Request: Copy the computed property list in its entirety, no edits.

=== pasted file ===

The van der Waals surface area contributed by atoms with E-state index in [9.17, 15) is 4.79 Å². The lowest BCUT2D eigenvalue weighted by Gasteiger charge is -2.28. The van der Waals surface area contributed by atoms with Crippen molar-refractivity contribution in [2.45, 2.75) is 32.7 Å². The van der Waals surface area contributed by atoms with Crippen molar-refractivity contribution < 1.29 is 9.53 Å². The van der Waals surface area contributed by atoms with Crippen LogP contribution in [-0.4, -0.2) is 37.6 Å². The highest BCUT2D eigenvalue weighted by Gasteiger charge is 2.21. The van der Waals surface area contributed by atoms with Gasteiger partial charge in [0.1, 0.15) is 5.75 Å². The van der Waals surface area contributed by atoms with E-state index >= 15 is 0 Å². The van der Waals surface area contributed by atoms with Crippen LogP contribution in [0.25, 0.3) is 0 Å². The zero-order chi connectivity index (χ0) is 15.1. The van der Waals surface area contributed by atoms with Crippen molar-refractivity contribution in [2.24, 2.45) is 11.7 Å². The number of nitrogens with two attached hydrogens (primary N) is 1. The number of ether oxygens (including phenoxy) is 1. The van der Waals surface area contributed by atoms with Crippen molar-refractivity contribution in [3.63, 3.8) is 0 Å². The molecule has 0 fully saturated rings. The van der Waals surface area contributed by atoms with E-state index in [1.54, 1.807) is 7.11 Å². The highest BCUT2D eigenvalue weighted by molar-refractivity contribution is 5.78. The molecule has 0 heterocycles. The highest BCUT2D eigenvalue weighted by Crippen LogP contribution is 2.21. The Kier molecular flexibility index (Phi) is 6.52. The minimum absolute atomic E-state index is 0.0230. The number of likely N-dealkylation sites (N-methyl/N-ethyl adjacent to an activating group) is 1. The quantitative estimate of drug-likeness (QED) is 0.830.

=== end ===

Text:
The van der Waals surface area contributed by atoms with E-state index in [9.17, 15) is 4.79 Å². The lowest BCUT2D eigenvalue weighted by Gasteiger charge is -2.28. The van der Waals surface area contributed by atoms with Crippen molar-refractivity contribution in [2.45, 2.75) is 32.7 Å². The van der Waals surface area contributed by atoms with Crippen molar-refractivity contribution < 1.29 is 9.53 Å². The van der Waals surface area contributed by atoms with Crippen LogP contribution in [-0.4, -0.2) is 37.6 Å². The highest BCUT2D eigenvalue weighted by Gasteiger charge is 2.21. The van der Waals surface area contributed by atoms with Gasteiger partial charge in [0.1, 0.15) is 5.75 Å². The van der Waals surface area contributed by atoms with E-state index >= 15 is 0 Å². The van der Waals surface area contributed by atoms with Crippen LogP contribution in [0.25, 0.3) is 0 Å². The zero-order chi connectivity index (χ0) is 15.1. The van der Waals surface area contributed by atoms with Crippen molar-refractivity contribution in [2.24, 2.45) is 11.7 Å². The number of nitrogens with two attached hydrogens (primary N) is 1. The number of ether oxygens (including phenoxy) is 1. The van der Waals surface area contributed by atoms with Crippen molar-refractivity contribution in [3.63, 3.8) is 0 Å². The molecule has 0 fully saturated rings. The van der Waals surface area contributed by atoms with E-state index in [1.54, 1.807) is 7.11 Å². The highest BCUT2D eigenvalue weighted by molar-refractivity contribution is 5.78. The molecule has 0 heterocycles. The highest BCUT2D eigenvalue weighted by Crippen LogP contribution is 2.21. The Kier molecular flexibility index (Phi) is 6.52. The minimum absolute atomic E-state index is 0.0230. The number of likely N-dealkylation sites (N-methyl/N-ethyl adjacent to an activating group) is 1. The quantitative estimate of drug-likeness (QED) is 0.830.